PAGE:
According to researchers, the dwarf planet Ceres has plentiful deposits of water ice, mainly on its surface and subsurface.
Ceres lies within the asteroid belt between Mars and Jupiter and researchers believe that at least 30 percent of its mass is water ice. A map of Ceres was drafted, showing how its hydrogen gets distributed along the surface and providing clues about the presence of water ice. The new data was gathered using NASA’s Dawn probe, and it proves that water ice can remain intact within a meter of the planet’s surface for billions of years.
Water in the largest and closest dwarf planet
NASA’s Dawn has an instrument known as the Gamma Ray and Neutron Detector, or GRaND, which is able to detect precisely neutrons and gamma rays. GRaND detected gamma rays as they collided with the surface of the planet, creating clouds of debris which allowed NASA to analyze the composition of the planet’s surface.
The latest discovery of the planet’s composition based on water ice came to be after researchers realized that there were particularly high amounts of potassium, iron, and hydrogen on the surface of Ceres.
Apparently, the water ice in Ceres is much denser near the poles and is less concentrated near the equator. A similar dwarf planet that also lies in the asteroid belt is Vesta, which by comparison has 100 times less hydrogen than Ceres and was also visited by Dawn.
There is a chance that Ceres has a liquid ocean below its surface, which would be an incredibly salty solution because otherwise, the water would remain frozen as it is on the surface.
These theories were brought up thanks to NASA’s Dawn probe completing its first mission. Currently, the probe is expected to remain orbiting Ceres to study its composition and learn more about what exists on its surface. Dawn became the first probe to visit a dwarf planet and the first to orbit two different bodies other than the earth and the moon.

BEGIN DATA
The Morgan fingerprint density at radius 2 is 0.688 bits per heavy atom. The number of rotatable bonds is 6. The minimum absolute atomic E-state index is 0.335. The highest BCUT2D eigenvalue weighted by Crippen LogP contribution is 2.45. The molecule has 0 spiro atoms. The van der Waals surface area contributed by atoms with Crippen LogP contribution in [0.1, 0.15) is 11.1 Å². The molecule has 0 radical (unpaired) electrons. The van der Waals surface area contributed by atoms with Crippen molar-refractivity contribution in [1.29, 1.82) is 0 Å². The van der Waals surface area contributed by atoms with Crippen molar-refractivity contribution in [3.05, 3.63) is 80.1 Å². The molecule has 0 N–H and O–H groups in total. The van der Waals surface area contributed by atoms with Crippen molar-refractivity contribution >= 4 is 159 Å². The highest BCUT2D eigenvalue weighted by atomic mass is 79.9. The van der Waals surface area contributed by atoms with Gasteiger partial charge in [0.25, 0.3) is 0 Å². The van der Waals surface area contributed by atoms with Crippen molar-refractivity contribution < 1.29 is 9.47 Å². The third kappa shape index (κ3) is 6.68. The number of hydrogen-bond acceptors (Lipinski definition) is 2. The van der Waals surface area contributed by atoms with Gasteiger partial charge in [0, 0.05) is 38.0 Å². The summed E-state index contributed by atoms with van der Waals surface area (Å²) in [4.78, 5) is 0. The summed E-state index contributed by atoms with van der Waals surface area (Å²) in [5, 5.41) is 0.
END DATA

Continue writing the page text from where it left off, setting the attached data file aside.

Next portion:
NASA’s Dawn mission
$467 million Dawn’s mission started in September 2007 and ended last June 30. Its primary objective was to study Vesta and Ceres, the two largest formations in the asteroid belt. Dawn orbited Vesta from 2011 to 2012 and has set itself on Ceres’ orbit since March 2015.
Current plans suggest that Dawn will remain in observation of Ceres until it heads down to a third object in the asteroid belt. Said object has not yet been revealed by the mission’s crew.
“Dawn also discovered many intriguing features at both bodies — Vesta is home to a mountain whose height is more than twice that of Mount Everest, and Ceres has a crater called Occator with mysterious bright features that continue to spark scientific investigation,” stated NASA officials regarding Dawn’s mission.
One of the most interesting factors about Ceres is that its pictures have shown distinct bright spots since 2015. This may imply that Ceres has cryovolcanoes, but it was later revealed that the material in the craters is based on ice and salt and not gas, which is what characterizes cryovolcanism. Later, more bright spots were devised and in 2016 they were determined to be based on sodium carbonate, an efflorescent white powder used in Earth to manufacture glass.
Dawn has revealed that Ceres has undergone a significant degree of geological activity. Also, the dwarf planet appears to have a very weak and temporary atmosphere. This was discovered thanks to GRaND as it picked up evidence showing that Ceres had accelerated electrons originated by solar winds to high energies in a period of six days; these observations could only be explained by the interaction of energy particles and some sort of atmosphere.
The existence of an atmosphere would also support past sightings that involve water vapor on the planer’s surface. The electrons detected by GRaND are now thought to have been produced by solar wind hitting water molecules observed back in 2012, although this theory is not definite and researchers are trying to see if there is any other explanation.
There’s also Ahuna Mons, a volcanic dome that appears to be unique to Ceres. It is a lonely mountain that is theorized to be a cryovolcano although some scientists disagree. Ahuna Mons would have expelled liquid water sometime in the past. Now researchers are certain that water exists in Ceres, but most probably all of it is frozen.
“Dawn has revealed that Ceres is a diverse world that clearly had geological activity in its recent past. We’re very excited to follow up on this and the other discoveries about this fascinating world,” stated Chris Russell, director of the Dawn mission.
On the other hand, Dawn’s first target Vesta is a protoplanet, the brightest asteroid visible from Earth, and the second-most-massive body within the asteroid belt, although it is much smaller than Ceres. Even if it is smaller than the moon, the troughs on Vesta are considered some of the deepest and longest in the solar system, were its Divalia Fossa is much longer and deeper than the Grand Canyon.